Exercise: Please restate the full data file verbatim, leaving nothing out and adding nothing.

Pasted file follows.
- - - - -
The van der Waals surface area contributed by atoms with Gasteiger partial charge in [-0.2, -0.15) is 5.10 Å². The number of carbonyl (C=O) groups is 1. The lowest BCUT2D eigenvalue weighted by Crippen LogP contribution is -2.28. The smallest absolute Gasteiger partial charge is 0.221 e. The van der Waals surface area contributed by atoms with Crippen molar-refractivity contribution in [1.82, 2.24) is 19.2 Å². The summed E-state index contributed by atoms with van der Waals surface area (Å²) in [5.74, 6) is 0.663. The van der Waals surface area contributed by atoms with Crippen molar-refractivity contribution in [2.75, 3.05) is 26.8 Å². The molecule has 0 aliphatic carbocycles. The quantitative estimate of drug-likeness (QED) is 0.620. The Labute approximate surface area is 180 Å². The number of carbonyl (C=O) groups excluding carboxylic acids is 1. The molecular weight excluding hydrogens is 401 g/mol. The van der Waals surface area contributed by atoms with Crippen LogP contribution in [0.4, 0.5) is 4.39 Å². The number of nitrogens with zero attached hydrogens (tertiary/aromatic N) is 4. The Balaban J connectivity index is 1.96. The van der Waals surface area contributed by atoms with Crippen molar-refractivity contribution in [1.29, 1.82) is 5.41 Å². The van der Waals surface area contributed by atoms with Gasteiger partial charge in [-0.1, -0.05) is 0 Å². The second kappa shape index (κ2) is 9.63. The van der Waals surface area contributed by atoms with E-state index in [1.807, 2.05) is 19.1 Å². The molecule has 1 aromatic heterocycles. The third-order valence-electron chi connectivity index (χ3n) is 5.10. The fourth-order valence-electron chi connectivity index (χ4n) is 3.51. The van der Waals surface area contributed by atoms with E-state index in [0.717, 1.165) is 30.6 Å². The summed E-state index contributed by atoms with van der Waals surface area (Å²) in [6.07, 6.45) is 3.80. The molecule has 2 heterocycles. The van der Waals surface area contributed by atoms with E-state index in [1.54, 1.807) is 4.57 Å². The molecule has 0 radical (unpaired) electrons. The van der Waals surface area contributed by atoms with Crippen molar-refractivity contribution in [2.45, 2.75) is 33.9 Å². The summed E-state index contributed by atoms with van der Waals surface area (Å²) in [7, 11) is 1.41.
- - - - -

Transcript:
The van der Waals surface area contributed by atoms with Gasteiger partial charge in [-0.2, -0.15) is 5.10 Å². The number of carbonyl (C=O) groups is 1. The lowest BCUT2D eigenvalue weighted by Crippen LogP contribution is -2.28. The smallest absolute Gasteiger partial charge is 0.221 e. The van der Waals surface area contributed by atoms with Crippen molar-refractivity contribution in [1.82, 2.24) is 19.2 Å². The summed E-state index contributed by atoms with van der Waals surface area (Å²) in [5.74, 6) is 0.663. The van der Waals surface area contributed by atoms with Crippen molar-refractivity contribution in [2.75, 3.05) is 26.8 Å². The molecule has 0 aliphatic carbocycles. The quantitative estimate of drug-likeness (QED) is 0.620. The Labute approximate surface area is 180 Å². The number of carbonyl (C=O) groups excluding carboxylic acids is 1. The molecular weight excluding hydrogens is 401 g/mol. The van der Waals surface area contributed by atoms with Crippen LogP contribution in [0.4, 0.5) is 4.39 Å². The number of nitrogens with zero attached hydrogens (tertiary/aromatic N) is 4. The Balaban J connectivity index is 1.96. The van der Waals surface area contributed by atoms with Crippen molar-refractivity contribution in [1.29, 1.82) is 5.41 Å². The van der Waals surface area contributed by atoms with Gasteiger partial charge in [-0.1, -0.05) is 0 Å². The second kappa shape index (κ2) is 9.63. The van der Waals surface area contributed by atoms with E-state index in [1.807, 2.05) is 19.1 Å². The molecule has 1 aromatic heterocycles. The third-order valence-electron chi connectivity index (χ3n) is 5.10. The fourth-order valence-electron chi connectivity index (χ4n) is 3.51. The van der Waals surface area contributed by atoms with E-state index in [0.717, 1.165) is 30.6 Å². The summed E-state index contributed by atoms with van der Waals surface area (Å²) in [6.07, 6.45) is 3.80. The molecule has 2 heterocycles. The van der Waals surface area contributed by atoms with E-state index in [1.54, 1.807) is 4.57 Å². The molecule has 0 radical (unpaired) electrons. The van der Waals surface area contributed by atoms with Crippen molar-refractivity contribution in [2.45, 2.75) is 33.9 Å². The summed E-state index contributed by atoms with van der Waals surface area (Å²) in [7, 11) is 1.41.